As Covid becomes more widespread in New Zealand and the chances of being affected rise, the question about how and when to return to exercise when recovering from Covid is becoming more common.
For many, the experience of Covid is mild and the impact is minimal, and as a result, returning to exercise gradually as they feel able, is mostly problem free, although it can be a slow and drawn out process.
As a general rule, the British Medical Journal recommends that you can return to exercise after you’ve been symptom-free for 7 days and to start slowly with 2 weeks of minimal exertion. As Covid can take its toll on several body systems – heart, lungs, brain, wider nervous system etc – and it’s normal to feel tired after a viral infection, starting slow and steady is the best approach. If you go too hard, too fast, it may just take longer to recover and regain your fitness, and no one wants that.
It’s best to get a doctor’s clearance first if you:
- Have an underlying cardiovascular or pulmonary condition,
- Had symptoms like chest pains or tightness during exertion beyond what would be considered normal or were getting lightheaded, fainting, or irregular heartbeats when you had Covid,
- Have ongoing symptoms, which may indicate post-acute illness, or
- If you develop chest pain, fever, palpitations, or excessive breathlessness when you resume exercise.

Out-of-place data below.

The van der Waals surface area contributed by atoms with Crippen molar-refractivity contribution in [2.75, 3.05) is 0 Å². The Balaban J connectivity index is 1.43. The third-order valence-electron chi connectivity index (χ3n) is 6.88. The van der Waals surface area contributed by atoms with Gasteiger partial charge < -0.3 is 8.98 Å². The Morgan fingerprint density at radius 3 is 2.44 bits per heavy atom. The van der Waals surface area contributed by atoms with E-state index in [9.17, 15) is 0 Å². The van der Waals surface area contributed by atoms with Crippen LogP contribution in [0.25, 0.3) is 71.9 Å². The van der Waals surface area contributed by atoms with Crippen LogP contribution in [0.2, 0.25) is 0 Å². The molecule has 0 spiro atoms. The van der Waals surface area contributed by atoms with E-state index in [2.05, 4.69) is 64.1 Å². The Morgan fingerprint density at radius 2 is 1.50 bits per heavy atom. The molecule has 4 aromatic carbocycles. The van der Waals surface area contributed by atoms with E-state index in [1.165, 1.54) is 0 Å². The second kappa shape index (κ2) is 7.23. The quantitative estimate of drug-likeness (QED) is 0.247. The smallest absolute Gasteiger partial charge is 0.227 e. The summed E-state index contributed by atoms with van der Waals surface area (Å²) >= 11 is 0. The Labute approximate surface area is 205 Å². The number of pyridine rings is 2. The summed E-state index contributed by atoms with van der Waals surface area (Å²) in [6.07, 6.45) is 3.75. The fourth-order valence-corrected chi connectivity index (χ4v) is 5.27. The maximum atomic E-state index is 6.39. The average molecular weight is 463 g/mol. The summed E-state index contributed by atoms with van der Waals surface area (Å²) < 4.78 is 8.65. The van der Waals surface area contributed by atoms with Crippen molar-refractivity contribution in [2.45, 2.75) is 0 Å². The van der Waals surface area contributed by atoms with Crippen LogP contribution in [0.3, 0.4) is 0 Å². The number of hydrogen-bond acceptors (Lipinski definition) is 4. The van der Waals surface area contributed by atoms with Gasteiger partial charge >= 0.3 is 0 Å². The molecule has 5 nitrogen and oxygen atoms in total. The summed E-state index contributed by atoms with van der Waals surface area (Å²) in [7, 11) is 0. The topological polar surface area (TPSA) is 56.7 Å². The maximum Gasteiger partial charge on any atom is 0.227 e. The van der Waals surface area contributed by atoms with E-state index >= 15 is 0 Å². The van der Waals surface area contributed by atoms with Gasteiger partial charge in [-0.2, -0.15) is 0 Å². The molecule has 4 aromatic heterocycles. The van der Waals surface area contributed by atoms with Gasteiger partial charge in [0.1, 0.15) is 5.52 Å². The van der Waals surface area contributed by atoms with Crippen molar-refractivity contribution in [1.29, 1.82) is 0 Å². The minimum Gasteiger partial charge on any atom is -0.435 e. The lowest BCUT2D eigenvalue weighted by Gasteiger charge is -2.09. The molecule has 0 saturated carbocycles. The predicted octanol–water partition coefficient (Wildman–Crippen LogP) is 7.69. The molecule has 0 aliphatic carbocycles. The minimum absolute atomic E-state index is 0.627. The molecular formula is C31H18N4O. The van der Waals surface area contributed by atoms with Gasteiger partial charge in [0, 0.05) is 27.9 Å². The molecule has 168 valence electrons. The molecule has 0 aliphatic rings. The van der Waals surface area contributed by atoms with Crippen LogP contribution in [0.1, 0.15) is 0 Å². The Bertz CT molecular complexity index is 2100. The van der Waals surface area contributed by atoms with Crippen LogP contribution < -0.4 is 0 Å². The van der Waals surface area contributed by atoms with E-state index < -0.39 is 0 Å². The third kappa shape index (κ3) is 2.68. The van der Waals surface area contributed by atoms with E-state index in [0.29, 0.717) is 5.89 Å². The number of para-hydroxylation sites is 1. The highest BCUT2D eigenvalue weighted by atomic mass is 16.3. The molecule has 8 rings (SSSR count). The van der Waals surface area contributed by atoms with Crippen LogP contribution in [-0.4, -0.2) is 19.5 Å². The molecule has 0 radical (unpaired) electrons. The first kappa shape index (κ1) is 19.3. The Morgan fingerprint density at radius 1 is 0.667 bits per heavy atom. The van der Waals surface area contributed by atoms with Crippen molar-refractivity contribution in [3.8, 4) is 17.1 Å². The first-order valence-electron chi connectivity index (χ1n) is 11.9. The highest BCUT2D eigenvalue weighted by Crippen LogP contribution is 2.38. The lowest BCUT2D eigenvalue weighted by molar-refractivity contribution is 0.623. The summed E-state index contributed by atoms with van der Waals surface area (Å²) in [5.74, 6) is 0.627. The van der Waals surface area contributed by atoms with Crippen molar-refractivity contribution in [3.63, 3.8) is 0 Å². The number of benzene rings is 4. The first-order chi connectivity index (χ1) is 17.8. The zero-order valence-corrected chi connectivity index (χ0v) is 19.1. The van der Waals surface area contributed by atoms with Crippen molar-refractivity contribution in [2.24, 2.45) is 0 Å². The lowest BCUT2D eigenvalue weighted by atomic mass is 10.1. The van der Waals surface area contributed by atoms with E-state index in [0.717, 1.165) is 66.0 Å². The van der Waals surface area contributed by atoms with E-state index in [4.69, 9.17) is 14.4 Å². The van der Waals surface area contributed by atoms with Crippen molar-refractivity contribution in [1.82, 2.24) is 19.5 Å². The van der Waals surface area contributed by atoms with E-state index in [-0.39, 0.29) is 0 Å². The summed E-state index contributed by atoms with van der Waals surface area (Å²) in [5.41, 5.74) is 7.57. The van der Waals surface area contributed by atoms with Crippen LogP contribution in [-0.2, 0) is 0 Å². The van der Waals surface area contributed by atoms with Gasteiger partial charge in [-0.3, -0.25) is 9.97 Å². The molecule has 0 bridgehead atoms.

It could take 3 to 6 weeks to return to ‘normal’, depending on individual circumstances and especially if symptoms have been more severe. Remember that recovery is also helped with good nutrition, hydration, rest, and sleep as well as social connection.
Keep in mind these points when returning to exercise post-Covid:
- Start slowly for the first 2 weeks after you’ve had 7 days of being free of symptoms – walking, flexibility and mobility exercises, and yoga are good options to start with.
- Build up gradually after those 2 weeks, challenging balance, coordination, and strength, and monitor how you feel as you go. Gradually build up the intensity, frequency, duration, and volume, but again, monitor how you feel.
- Make sure to rest up in between sessions especially if you’re feeling more tired than you’d normally expect.
- Remember that this process is different for everyone, and it might take longer for some compared to others.
- If any symptoms reappear, or new symptoms appear like abnormal levels of fatigue or exhaustion, breathlessness, racing heart or chest pain, dizziness, or coughing, it’s time to stop and get checked out.
If you were fit and active pre-Covid, it can be frustrating to have to start so slowly but remember that pushing too much too soon could delay your progress further and taking your time and avoiding setbacks is a smarter approach.